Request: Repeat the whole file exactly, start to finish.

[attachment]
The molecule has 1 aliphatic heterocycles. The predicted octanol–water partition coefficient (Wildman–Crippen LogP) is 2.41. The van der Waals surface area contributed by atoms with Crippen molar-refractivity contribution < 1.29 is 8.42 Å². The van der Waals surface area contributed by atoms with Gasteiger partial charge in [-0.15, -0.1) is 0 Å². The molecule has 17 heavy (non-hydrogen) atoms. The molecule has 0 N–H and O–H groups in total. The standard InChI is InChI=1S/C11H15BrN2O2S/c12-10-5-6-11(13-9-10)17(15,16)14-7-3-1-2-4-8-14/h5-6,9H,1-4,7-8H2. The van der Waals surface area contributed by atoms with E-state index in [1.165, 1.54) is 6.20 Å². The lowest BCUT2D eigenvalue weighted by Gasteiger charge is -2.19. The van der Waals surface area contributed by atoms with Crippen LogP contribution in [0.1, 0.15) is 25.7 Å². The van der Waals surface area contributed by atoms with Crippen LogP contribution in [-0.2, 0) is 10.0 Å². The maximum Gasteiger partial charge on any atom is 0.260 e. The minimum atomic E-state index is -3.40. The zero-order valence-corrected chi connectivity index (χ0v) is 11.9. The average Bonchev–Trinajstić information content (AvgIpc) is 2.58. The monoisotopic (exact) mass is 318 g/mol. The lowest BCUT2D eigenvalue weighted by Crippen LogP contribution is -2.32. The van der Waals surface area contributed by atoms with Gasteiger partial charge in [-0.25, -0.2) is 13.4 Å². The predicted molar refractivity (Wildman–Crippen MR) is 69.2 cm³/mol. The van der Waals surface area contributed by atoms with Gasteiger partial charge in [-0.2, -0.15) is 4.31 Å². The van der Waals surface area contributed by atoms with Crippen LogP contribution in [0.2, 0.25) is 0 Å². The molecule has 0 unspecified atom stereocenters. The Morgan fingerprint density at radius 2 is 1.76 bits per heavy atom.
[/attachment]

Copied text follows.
The molecule has 1 aliphatic heterocycles. The predicted octanol–water partition coefficient (Wildman–Crippen LogP) is 2.41. The van der Waals surface area contributed by atoms with Crippen molar-refractivity contribution < 1.29 is 8.42 Å². The van der Waals surface area contributed by atoms with Gasteiger partial charge in [-0.15, -0.1) is 0 Å². The molecule has 17 heavy (non-hydrogen) atoms. The molecule has 0 N–H and O–H groups in total. The standard InChI is InChI=1S/C11H15BrN2O2S/c12-10-5-6-11(13-9-10)17(15,16)14-7-3-1-2-4-8-14/h5-6,9H,1-4,7-8H2. The van der Waals surface area contributed by atoms with E-state index in [1.165, 1.54) is 6.20 Å². The lowest BCUT2D eigenvalue weighted by Gasteiger charge is -2.19. The van der Waals surface area contributed by atoms with Crippen LogP contribution in [0.1, 0.15) is 25.7 Å². The van der Waals surface area contributed by atoms with Crippen LogP contribution in [-0.2, 0) is 10.0 Å². The maximum Gasteiger partial charge on any atom is 0.260 e. The minimum atomic E-state index is -3.40. The zero-order valence-corrected chi connectivity index (χ0v) is 11.9. The average Bonchev–Trinajstić information content (AvgIpc) is 2.58. The monoisotopic (exact) mass is 318 g/mol. The lowest BCUT2D eigenvalue weighted by Crippen LogP contribution is -2.32. The van der Waals surface area contributed by atoms with Gasteiger partial charge in [-0.25, -0.2) is 13.4 Å². The predicted molar refractivity (Wildman–Crippen MR) is 69.2 cm³/mol. The van der Waals surface area contributed by atoms with Gasteiger partial charge in [-0.2, -0.15) is 4.31 Å². The van der Waals surface area contributed by atoms with Crippen LogP contribution in [0.2, 0.25) is 0 Å². The molecule has 0 unspecified atom stereocenters. The Morgan fingerprint density at radius 2 is 1.76 bits per heavy atom.